Trout Spey

Peter Morse explains the latest two-handed revolution.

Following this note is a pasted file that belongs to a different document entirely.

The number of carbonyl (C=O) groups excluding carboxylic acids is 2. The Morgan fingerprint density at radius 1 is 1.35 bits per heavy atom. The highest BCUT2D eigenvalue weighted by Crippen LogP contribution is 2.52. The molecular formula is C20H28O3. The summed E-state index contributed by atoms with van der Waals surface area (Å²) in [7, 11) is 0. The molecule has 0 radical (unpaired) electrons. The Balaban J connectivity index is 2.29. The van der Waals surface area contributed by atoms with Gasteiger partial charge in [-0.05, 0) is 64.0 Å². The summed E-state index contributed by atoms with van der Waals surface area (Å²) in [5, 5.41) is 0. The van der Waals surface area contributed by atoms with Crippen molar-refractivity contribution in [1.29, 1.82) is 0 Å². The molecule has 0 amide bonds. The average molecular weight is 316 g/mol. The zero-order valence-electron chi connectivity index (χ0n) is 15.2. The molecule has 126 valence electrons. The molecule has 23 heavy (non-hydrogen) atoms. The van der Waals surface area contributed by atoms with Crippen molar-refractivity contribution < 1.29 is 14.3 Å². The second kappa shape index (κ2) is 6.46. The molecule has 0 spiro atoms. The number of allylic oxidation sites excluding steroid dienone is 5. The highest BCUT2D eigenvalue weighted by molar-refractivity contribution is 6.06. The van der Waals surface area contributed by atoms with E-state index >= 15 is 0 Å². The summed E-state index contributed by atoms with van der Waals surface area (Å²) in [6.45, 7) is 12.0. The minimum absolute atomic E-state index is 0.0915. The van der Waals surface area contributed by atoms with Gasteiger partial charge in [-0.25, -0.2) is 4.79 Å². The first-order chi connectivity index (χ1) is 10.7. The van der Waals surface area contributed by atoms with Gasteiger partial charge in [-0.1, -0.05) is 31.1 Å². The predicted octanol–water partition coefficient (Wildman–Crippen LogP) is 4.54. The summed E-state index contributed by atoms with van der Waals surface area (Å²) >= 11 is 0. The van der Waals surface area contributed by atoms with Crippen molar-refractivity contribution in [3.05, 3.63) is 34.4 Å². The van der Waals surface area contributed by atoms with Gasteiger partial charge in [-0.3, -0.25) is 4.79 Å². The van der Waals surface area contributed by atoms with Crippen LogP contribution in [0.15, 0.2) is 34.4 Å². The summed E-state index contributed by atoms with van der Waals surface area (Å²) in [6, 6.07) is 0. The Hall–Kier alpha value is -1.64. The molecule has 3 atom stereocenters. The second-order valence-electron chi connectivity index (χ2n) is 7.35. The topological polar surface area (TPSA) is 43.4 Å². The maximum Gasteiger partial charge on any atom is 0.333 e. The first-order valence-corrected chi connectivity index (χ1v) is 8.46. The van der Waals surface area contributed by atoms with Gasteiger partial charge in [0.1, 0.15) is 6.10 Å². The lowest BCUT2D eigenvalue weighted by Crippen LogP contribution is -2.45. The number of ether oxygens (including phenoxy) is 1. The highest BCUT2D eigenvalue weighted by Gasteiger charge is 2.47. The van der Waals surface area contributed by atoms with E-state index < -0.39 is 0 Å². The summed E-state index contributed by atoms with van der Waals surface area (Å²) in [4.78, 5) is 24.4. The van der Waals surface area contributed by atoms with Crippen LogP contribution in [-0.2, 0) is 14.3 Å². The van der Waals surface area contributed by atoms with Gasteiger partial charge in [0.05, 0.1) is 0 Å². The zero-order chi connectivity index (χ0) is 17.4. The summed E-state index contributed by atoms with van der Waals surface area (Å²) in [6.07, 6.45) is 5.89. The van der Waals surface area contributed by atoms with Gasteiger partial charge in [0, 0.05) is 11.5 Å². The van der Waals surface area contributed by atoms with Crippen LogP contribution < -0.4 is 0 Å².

Trout Spey is the lightest category of two hander rods, and the newest iteration of this sport. For all the scorn and criticism the world seems to love throwing at the US, they’re a most inventive nation, and their society is geared to tinkering with, and improving, most things it adopts. When the two-hander revolution hit the US and Canada some 30 years ago they grabbed it, ahem, with both hands, and then soon went about evolving it. Even relatively experienced two-hand fly-fishers can be confused by the plethora of technology and terminology within this branch of the sport, but here’s the lay of the land as simply as I can put it. Two-handed rods are built with two grips, one above and one below the reel, and we hold them and cast them with two hands, one on each grip. In so doing we’re using a first class lever to utilise the Spey family of casts, (named after the River Spey in Scotland); and put simply, a Spey cast is a change of direction dynamic roll cast. There are broadly three categories of these rods: traditional (the big sticks 12–18 ft), Switch (11–12 ft), and trout Spey, from 10' to 11'6", but usually defined as 4-weight and under. So two-hander rods vary in length from ten to eighteen feet, and throw lines from 150 grains to over 1,000 grains, but the one thing that unifies them is that two hands are used to cast them. To compare two-hander rod and line ratings with single handed rods is pretty simple, just add 3 to the line rating of any two hander and this will give you its approximate single hand rating — so a rod rated as a trout Spey #3, will be roughly the equivalent of a #6 single hand rod. Most trout Spey rods are between a #2 and a #4 Spey rating. Rods rated as a #5 are considered big trout Spey rods, or small Switch rods, take your pick. Although good on big trout waters (a great Tongariro mid-winter rod for example), in the US they’re used for summer steelhead, smaller salmon and big Alaskan rainbows. I do like the fives for the big rivers because you’re never going to be caught short with regard to the casts you need to make with the appropriate flies for the fish you might hook. So the generally accepted window for true two-handed trout Spey is below a #4 Spey rating — and they’re between 10' and 11'6" long. SO what is Switch and Skagit? For many years, longer single-handed rods (mostly 10 ft and 7–10 weights), loaded with shooting heads were used on the big anadromous fish rivers of the North American west coast — including Canada and Alaska. These were pretty stiff and would have required Popeye arms to cast all day, so two-handed versions were developed to ease the load. The original rods could be cast with one or two hands — you could switch between either — and the name stuck, they became Switch rods. Most Switch rods are Spey line rated #5 and up, and are between 10 and 12 feet long, but no one uses them single handed these days and really the only rods you can comfortably switch between one and two hands are the trout Spey rods. Because they’re simply shorter two-handed rods, most would like to see the back of the Switch classification. The Skagit is a steelhead river that rises in British Columbia and flows into Washington State. The evolution of very compact shooting head fly lines, and the modified Spey casts used to deliver them, are known as Skagit, and came out of this region. These shorter rods, lines and styles all evolved to suit the fishery, to deliver big, heavy flies a long way, often in tight space. Skagit heads are very versatile, effective, and relatively easy to cast, and if there’s one thing the Yanks like to do it’s to make things easier. Skagit lines vary in length to suit the length of the rod being used. TROUT SPEY — THE GEAR The need to keep fishing with two hands was satisfied through the summer months by going trout fishing with lighter, shorter two-handed rods, and was also seen by two-handers as an opportunity to work on your casting through summer. The US also has some very big trout rivers, and once again demand and supply came together, and out of this emerged trout Spey gear. It’s when we get down to fly lines that the mist of confusion can descend around this branch of fly fishing. In adopting the KISS principle the most useful lines for trout Spey essentially fall into only two categories — Skagit style, and Scandi style. A serious two-handed fly-fisher should carry both. They can be bought as relatively inexpensive, pre-looped shooting heads, and these are easy to use, and as circumstances dictate, to also change in the course of a day. Skagit lines are short and fat, usually floating, and for trout Spey are perhaps out to 18 feet long (plus tip). They are excellent in limited space because a small D-loop with a lot of mass is generated. Using a loop-to-loop system on the front end of the head, they’re designed to be cast and fished with detachable tips called MOW tips. These tips can range from floating through to very fast sinking with all sorts of configurations in between. Skagit lines are designed to carry bigger flies and sink tips easily — if you want to drive in a bigger nail, you need a bigger hammer and that’s a Skagit line. On the other hand Scandi (Scandinavian) lines are more refined. Originally designed to fish small Atlantic salmon flies in low clear rivers, they’re a tack hammer next to the Skagit mallet. They’re longer in the body than Skagit lines — out to 25 ft, and have a longer, finer, front taper. They generally land with more delicacy, and can also be used with tips such as Versi-Leaders, but for some fishing a long leader can be used instead of a tip. There’s a wide range of tips available for these lines (MOW tips, Versi-Leaders etc.) and some can be used on both lines, but as a primary rule the butt end of the removable tip should not be thicker than the front end of the head. Which line you use is going to depend upon the water you’re fishing and what kind of flies you intend using. Heavy-duty streamers are best thrown on Skagit lines: standard trout flies are best presented on Scandi type lines. THE HOW Primarily, fishing two handers is about covering the water with long casts across the river, and swinging flies back across the current in an arc. You slowly move downstream covering new water with each swing, but by manipulating the swing through angle adjustments, mends, fly and line tip densities and configurations, you can also cover the same water differently. It’s called angling for a good reason — there’s a lot to learn about angles, mending and line control in this game, and a lot about reading rivers differently, and about your inner reserves of commitment. Ideal swing water is not the same as ideal sight fishing, nymphing or dry fly water. It’s the water you probably wouldn’t usually bother with, and this has a lot of appeal to me. On big rivers there are a lot of fish going about their lives away from the edges. If directly downstream of the angler is 0 degrees, and directly upstream is 180°, then straight across is 90°, and most casts are made on the downstream side of 90°, usually between 70° and 50°. Once we know how to cast and have selected the line and tip, we need to learn to match the angle of the cast and subsequent mends to the water depth, water speed, and even the water temperature — bearing in mind what we’re trying to achieve with the flies we’re using. And this is where the skill lies. Ideally most of the time the flies should land downstream of the end of the fly line. As well as adjusting the angle of presentation, big mends and long reaches both up and downstream will help control the depth and speed of the swing, and the angle the fly is swimming at. Slow, deep, and under control is good sometimes, and at other times, high and fast is good — in comparison, understanding and executing upstream dry fly presentations is easy. THE FLIES Swinging flies still requires some elements of hatch matching. Streamers are usually not so effective in the summer months, unless the water is discoloured and coming off a spate. When the water is clear and there is plenty of insect life about, you can fish a rig of up to three small flies (check local regs) in all sorts of combinations — caddis in particular. As a broad guideline I like a larger tungsten bead-head nymph on the point for weight, a lightly weighted mayfly nymph on the middle dropper, and a more traditional soft hackle caddis pattern on the top dropper. This of course can be varied widely according to water depth, speed of flow, and the prevalent insect life. Which density tip to use will depend upon the same trio of considerations, but most of the time, with that rig, fish a floating or intermediate tip and rely on the weight of the flies, maybe some split shot, and some judicious mending, to achieve depth. But often, especially later in the evening, you can fish a floating tip with just one or two unweighted soft hackle wets, or perhaps a soft hackle and an emerger. The two great advantages of two- handers is your ability to cast a long way relatively effortlessly, and your ability to control and mend a lot of line. This style of fishing will teach you an awful lot about mending and line control. Getting an initial dead sink is the key to getting flies deep with a floating tip and I’ll often use a cast thrown slightly upstream of 90° followed by some healthy upstream mends and a high rod to minimise drag. Watch for drag during the sink phase, and monitor the drift during the lift and swing phase at the end of the sink. It needs to be slow and managed, not whipped out of the zone like a bullet. The plan is to have your flies reach what’s known by several names, but ‘the bucket’ describes it pretty well. It’s the zone where you think the fish will be lying, and the aim is to have the flies hang and slowly lifting out of that zone as they swing through it. This is when the hits usually come, but not always, and with these deep drifted flies, usually the belly in the line sets the hook. Fish will also follow the flies through the swing and then hit when the line straightens onto ‘the dangle’ — when it’s simply hanging downstream. This hang time on the dangle at the end of the swing is all important, and so often overlooked, and many hits come during those first few strips, so be patient at this point. Like all flies, streamers fall into a pile of different categories and represent a range of different ‘edibles’, from detailed imitations of real creatures to flies designed to simply get a reaction by being irritating. They’re more often a direct representation of a baitfish such as galaxiids, gudgeons, sculpins and even small eels. Fishing streamers leads to some very violent ‘grabs’; I’ve had more than one break-off or hook straightened on the strike. Swinging streamers is absolutely no place for light tippets; consider 8 lb to be a minimum. Many streamers used for swinging these days are rigged on shanks and tubes with hooks right in the tail to beat the picky tail grabs that so often happen. Streamers are going to be attacked as either a food item or a territorial intrusion and you’ll be in no doubt when a fish wants that fly. Line and sink tip selections really come into their own with streamers, and the permutations are extensive. Combinations of tips of many varying densities, mixed with weighted and unweighted flies (with the possible addition of split shot), manipulated by casting angle and mends, all make for an understanding of depth control that’s usually the realm of submariners. THE WHEN You can use two-handed trout Spey gear on any larger water, and at anytime, but if used at ‘the wrong’ time, and in the wrong way you run the risk of it being ineffective, and therefore discouraging. My own guidelines are to use it when it’s badly overcast and windy, when the water’s discoloured, when the rivers are big and there’s not a lot of insect life about, in winter, and when I feel that covering a lot of water is going to be more effective than peering into the water or waiting for a rising fish to show itself. Because it’s a downstream method it’s also a good one to use at the end of the day as you’re walking back downstream. There’s one definition of fly fishing that describes it as ‘a more expensive and frustrating method for catching fewer fish’, and two-handers can take this to another level. Personally, trout Spey has become a welcome challenge for me, a new way of doing things, and it’s forcing me to look at rivers in a new way as well. And then there’s the new ways of tying and rigging flies, and of fishing them. Additionally, a lot of what was old is now new again — soft hackled flies and downstream presentations are now back in fashion, even on single-handed rods. It’s like learning to fly fish all over again, and I’m revelling in that challenge. As one of the pioneers of fishing two-handers in North America, George Cook says, “Fishing this tackle is certainly more interesting, it’s more efficient, and therefore when we really learn how to use it, it’s more effective.”